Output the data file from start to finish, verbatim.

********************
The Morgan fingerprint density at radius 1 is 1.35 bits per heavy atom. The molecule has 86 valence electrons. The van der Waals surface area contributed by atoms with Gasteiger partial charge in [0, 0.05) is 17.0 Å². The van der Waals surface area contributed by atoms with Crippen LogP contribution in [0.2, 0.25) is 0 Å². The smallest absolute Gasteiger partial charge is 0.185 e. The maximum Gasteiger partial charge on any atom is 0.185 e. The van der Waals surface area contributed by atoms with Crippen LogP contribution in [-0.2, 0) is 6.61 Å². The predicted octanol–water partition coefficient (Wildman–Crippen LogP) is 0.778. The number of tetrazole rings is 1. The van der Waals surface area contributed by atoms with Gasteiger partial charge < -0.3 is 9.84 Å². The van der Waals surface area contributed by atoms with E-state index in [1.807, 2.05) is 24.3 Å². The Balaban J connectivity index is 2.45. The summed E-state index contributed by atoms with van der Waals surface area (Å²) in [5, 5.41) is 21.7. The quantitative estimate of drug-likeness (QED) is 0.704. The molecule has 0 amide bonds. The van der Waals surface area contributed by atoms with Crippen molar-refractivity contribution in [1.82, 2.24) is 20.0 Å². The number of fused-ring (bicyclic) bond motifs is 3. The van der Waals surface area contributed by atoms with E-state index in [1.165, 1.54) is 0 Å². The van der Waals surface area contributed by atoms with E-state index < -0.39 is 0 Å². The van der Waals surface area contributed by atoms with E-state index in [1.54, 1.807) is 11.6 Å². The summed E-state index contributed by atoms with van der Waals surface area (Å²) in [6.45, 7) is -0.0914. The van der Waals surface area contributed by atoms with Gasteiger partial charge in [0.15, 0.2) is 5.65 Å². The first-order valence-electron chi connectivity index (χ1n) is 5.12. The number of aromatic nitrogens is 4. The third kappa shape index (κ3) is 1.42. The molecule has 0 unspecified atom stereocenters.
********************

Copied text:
The Morgan fingerprint density at radius 1 is 1.35 bits per heavy atom. The molecule has 86 valence electrons. The van der Waals surface area contributed by atoms with Gasteiger partial charge in [0, 0.05) is 17.0 Å². The van der Waals surface area contributed by atoms with Crippen LogP contribution in [0.2, 0.25) is 0 Å². The smallest absolute Gasteiger partial charge is 0.185 e. The maximum Gasteiger partial charge on any atom is 0.185 e. The van der Waals surface area contributed by atoms with Crippen LogP contribution in [-0.2, 0) is 6.61 Å². The predicted octanol–water partition coefficient (Wildman–Crippen LogP) is 0.778. The number of tetrazole rings is 1. The van der Waals surface area contributed by atoms with Gasteiger partial charge < -0.3 is 9.84 Å². The van der Waals surface area contributed by atoms with E-state index in [1.807, 2.05) is 24.3 Å². The Balaban J connectivity index is 2.45. The summed E-state index contributed by atoms with van der Waals surface area (Å²) in [5, 5.41) is 21.7. The quantitative estimate of drug-likeness (QED) is 0.704. The molecule has 0 amide bonds. The van der Waals surface area contributed by atoms with Crippen molar-refractivity contribution in [1.82, 2.24) is 20.0 Å². The number of fused-ring (bicyclic) bond motifs is 3. The van der Waals surface area contributed by atoms with E-state index in [1.165, 1.54) is 0 Å². The van der Waals surface area contributed by atoms with E-state index < -0.39 is 0 Å². The van der Waals surface area contributed by atoms with E-state index in [1.54, 1.807) is 11.6 Å². The summed E-state index contributed by atoms with van der Waals surface area (Å²) in [6.45, 7) is -0.0914. The van der Waals surface area contributed by atoms with Gasteiger partial charge in [0.15, 0.2) is 5.65 Å². The first-order valence-electron chi connectivity index (χ1n) is 5.12. The number of aromatic nitrogens is 4. The third kappa shape index (κ3) is 1.42. The molecule has 0 unspecified atom stereocenters.